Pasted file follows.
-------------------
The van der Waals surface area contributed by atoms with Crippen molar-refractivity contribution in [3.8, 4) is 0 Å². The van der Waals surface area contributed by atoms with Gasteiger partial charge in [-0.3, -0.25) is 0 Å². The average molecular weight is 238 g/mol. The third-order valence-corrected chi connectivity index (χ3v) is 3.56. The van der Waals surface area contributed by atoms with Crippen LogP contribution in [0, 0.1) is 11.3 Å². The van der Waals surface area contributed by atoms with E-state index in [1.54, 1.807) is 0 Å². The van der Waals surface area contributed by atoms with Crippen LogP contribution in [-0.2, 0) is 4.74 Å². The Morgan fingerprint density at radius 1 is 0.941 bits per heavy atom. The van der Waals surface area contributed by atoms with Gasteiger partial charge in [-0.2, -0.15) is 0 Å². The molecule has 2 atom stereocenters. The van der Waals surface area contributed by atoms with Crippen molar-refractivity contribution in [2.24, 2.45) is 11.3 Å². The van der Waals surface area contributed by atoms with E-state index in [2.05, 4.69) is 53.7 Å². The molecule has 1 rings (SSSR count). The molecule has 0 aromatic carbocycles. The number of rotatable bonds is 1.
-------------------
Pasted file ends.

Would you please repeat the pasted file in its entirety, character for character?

The van der Waals surface area contributed by atoms with Crippen molar-refractivity contribution in [3.8, 4) is 0 Å². The van der Waals surface area contributed by atoms with Gasteiger partial charge in [-0.3, -0.25) is 0 Å². The average molecular weight is 238 g/mol. The third-order valence-corrected chi connectivity index (χ3v) is 3.56. The van der Waals surface area contributed by atoms with Crippen LogP contribution in [0, 0.1) is 11.3 Å². The van der Waals surface area contributed by atoms with E-state index in [1.54, 1.807) is 0 Å². The van der Waals surface area contributed by atoms with Crippen LogP contribution in [-0.2, 0) is 4.74 Å². The Morgan fingerprint density at radius 1 is 0.941 bits per heavy atom. The van der Waals surface area contributed by atoms with Gasteiger partial charge in [-0.2, -0.15) is 0 Å². The molecule has 2 atom stereocenters. The van der Waals surface area contributed by atoms with Crippen molar-refractivity contribution in [2.24, 2.45) is 11.3 Å². The van der Waals surface area contributed by atoms with E-state index in [2.05, 4.69) is 53.7 Å². The molecule has 1 rings (SSSR count). The molecule has 0 aromatic carbocycles. The number of rotatable bonds is 1.